Freedy Johnston | Szold Hall, Old Town School of Folk Music | Rock, Pop, Etc | Chicago Reader
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Freedy Johnston 

When: Sun., May 10, 7 p.m. 2015
Price: $22, $20 members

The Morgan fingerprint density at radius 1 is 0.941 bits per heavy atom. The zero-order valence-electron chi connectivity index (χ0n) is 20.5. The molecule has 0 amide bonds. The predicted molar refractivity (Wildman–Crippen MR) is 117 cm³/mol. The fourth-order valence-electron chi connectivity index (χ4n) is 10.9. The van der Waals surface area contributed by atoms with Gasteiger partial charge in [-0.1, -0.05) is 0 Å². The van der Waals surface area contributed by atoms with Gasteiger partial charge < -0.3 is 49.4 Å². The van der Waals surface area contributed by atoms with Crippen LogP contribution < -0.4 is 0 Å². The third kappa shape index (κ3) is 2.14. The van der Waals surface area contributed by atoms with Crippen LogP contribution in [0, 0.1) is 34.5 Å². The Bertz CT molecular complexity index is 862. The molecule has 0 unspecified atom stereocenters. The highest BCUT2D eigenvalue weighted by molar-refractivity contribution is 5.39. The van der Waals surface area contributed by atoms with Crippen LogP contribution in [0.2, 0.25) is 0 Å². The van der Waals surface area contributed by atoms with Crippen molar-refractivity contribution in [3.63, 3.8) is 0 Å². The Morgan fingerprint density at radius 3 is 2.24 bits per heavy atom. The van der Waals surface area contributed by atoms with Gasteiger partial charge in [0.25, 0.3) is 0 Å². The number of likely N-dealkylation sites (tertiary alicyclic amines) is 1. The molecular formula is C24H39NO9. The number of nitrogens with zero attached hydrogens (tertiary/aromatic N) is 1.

Freedy Johnston has been screwed over by the music industry and the fickleness of the record-buying public for a good long while. He established his skills as a melodically gifted, lyrically observant songwriter with his 1992 masterpiece Can You Fly, which was followed by a nice run on Elektra. By the end of the decade, however, his nonflashy approach had fallen out favor. That’s through no fault of his own, because this guy has never made a bad record. In fact, the forthcoming Neon Repairmen—his first new album of original material in five years, and only his second since 2001—ranks among his best, though I do have a soft spot for his soulful, reedy voice and the efficiency of his lean writing. Set to be released by his own label, Singing Magnet, the album opens with the mournful title track, a clear relative of the Jimmy Webb classic “Wichita Lineman” in which the narrator plays the role of an outsider lurking on the periphery—instead of inhabiting bars, motels, and diners, he simply fixes their signs (“The Horseshoe Bar, yes, I know it well,” he sings with a bitter resignation). Johnston’s characters have never been especially happy. “Baby, Baby Come Home” features a plea from a lost soul who’s incapable of fully understanding his lover’s departure—though he sings about the stone fence he built that surrounds their home, which seems to indicate a controlling nature—while the quirky character study in “Angeline” is told by a petty drug dealer after he leaves his partner, a carny weed dealer, in the lurch. The melodies are as tender as they are hooky: the sorrowful tone of “Summer Clothes” perfectly matches the sadness of its protagonist, while the upbeat “By the Broke Streetlight” is right in sync with the go-for-broke theme. Johnston plays an in-store at the Goorin Bros. Hat Company in Wicker Park at 2 PM. —Peter Margasak



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